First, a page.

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IF YOU CARE MORE ABOUT PLAYING THAN WINNING, OOH-AAH MAY BE YOUR GAME
James B. Murphy
October 18, 1976
If one day a stranger asks you to play the Mating Game, before you sensuously narrow your eyes or widen them in shock, ask him if he has read The New Games Book (Dolphin/Doubleday, $4.95).
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October 18, 1976

If You Care More About Playing Than Winning, Ooh-aah May Be Your Game

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If one day a stranger asks you to play the Mating Game, before you sensuously narrow your eyes or widen them in shock, ask him if he has read The New Games Book (Dolphin/Doubleday, $4.95).

Not all of the 60 games included in editor Andrew Fluegelman's compendium are as startling as this one. Some might even be old enough to stir a schoolyard memory or two. For instance, Flying Dutchman, one of the "New Games," is also known as Goosey-Goosey-Gander; Bola is a variation of Jump-the-Stick; Hagoo by another name is Stone-face; Islands is an outdoor version of Musical Chairs; Human Pinball is Dodgeball with a bend to it; Ooh-Aah was previously called Pass-the-Squeeze. The real old-timers are immutable, however: Tug-of-war, Egg Toss (with water balloons) and Pie Throwing (no aerosol whipped cream, please).

No matter. What makes New Games new is not that they have never been played before, but that they are played with a new sense of purpose zealously promoted by the New Games Foundation, a nonprofit institution based in San Francisco and dedicated to encouraging mass participation in playing, period. New Games are not just for schoolyards; they are for everyone, everywhere.

The subtle purpose of New Games was generated 10 years ago, the brainstorm of Whole Earth Catalog creator Stewart Brand who believed that pacifist sentiment in the anti- Vietnam-war community had estranged large numbers of people from sport. Lest the peaceniks get pudgy. Brand invented a war-analogue called Slaughter.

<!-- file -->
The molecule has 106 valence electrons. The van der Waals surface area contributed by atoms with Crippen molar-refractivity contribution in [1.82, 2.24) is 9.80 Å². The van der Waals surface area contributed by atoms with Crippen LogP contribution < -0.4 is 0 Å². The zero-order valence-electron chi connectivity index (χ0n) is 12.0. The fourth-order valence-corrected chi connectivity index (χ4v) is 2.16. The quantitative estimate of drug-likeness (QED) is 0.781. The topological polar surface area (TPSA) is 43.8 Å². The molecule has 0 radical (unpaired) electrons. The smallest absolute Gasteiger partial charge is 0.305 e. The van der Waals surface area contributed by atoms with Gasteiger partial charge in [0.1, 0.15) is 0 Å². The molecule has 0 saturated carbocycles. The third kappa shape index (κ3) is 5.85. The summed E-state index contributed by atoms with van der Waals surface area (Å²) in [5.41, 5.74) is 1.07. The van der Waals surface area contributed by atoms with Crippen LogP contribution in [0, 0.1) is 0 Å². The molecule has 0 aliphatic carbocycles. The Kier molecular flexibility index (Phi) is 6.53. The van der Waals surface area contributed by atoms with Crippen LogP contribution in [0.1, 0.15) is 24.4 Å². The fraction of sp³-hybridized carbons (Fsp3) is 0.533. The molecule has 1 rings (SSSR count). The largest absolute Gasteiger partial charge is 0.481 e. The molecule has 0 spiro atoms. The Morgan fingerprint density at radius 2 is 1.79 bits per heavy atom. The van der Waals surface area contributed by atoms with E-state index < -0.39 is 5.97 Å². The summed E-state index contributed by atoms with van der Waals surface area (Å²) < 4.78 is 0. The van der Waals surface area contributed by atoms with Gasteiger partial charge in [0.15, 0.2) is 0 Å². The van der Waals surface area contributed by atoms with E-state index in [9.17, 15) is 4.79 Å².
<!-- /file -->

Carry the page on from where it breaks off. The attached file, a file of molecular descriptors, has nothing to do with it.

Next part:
The exuberant participants in the first game of Slaughter satisfied Brand that aggression is primal, even in pacifists, and that directed aggression—what Brand came to call soft-war—is a necessary human release. Softwar, of course, is competitive sport. Brand's observation can hardly be applauded as original; the subtlety is that the newness of Slaughter attracted people who considered themselves anti-sportsmen.

In October 1973 Brand staged a spectacular New Games extravaganza at Gerbode Preserve, just north of the Golden Gate Bridge. (The event has been held annually since and has spread seeds across the country. A full-scale tournament was held in Brighton, England this year.)

The original New Games Tournament proved extremely popular because Brand and his associates were successful in de-emphasizing the importance of winning without destroying the spirit motivating the participants. Those who were afraid to lose still played. When necessary, new games were invented so that everyone could play, regardless of size, age or skill. There were no experts, no hard and fast rules, no memories of past humiliations or recollections of disappointed coaches and parents. There was no expensive equipment to be purchased, no country club dues to pay, no cliquish teams to be penetrated; no ribbons, just banners and balloons; no spectators, just players.

Brand insisted that the games be changeable: always new, and always, as far as possible, fit for everyone. New Games is a whole community act, a celebration whose sound rule is the New Games Foundation credo: "Play Hard, Play Fair, Nobody Hurt"—onto which one might affix the less somber tag: "Fun for all, and all for fun."

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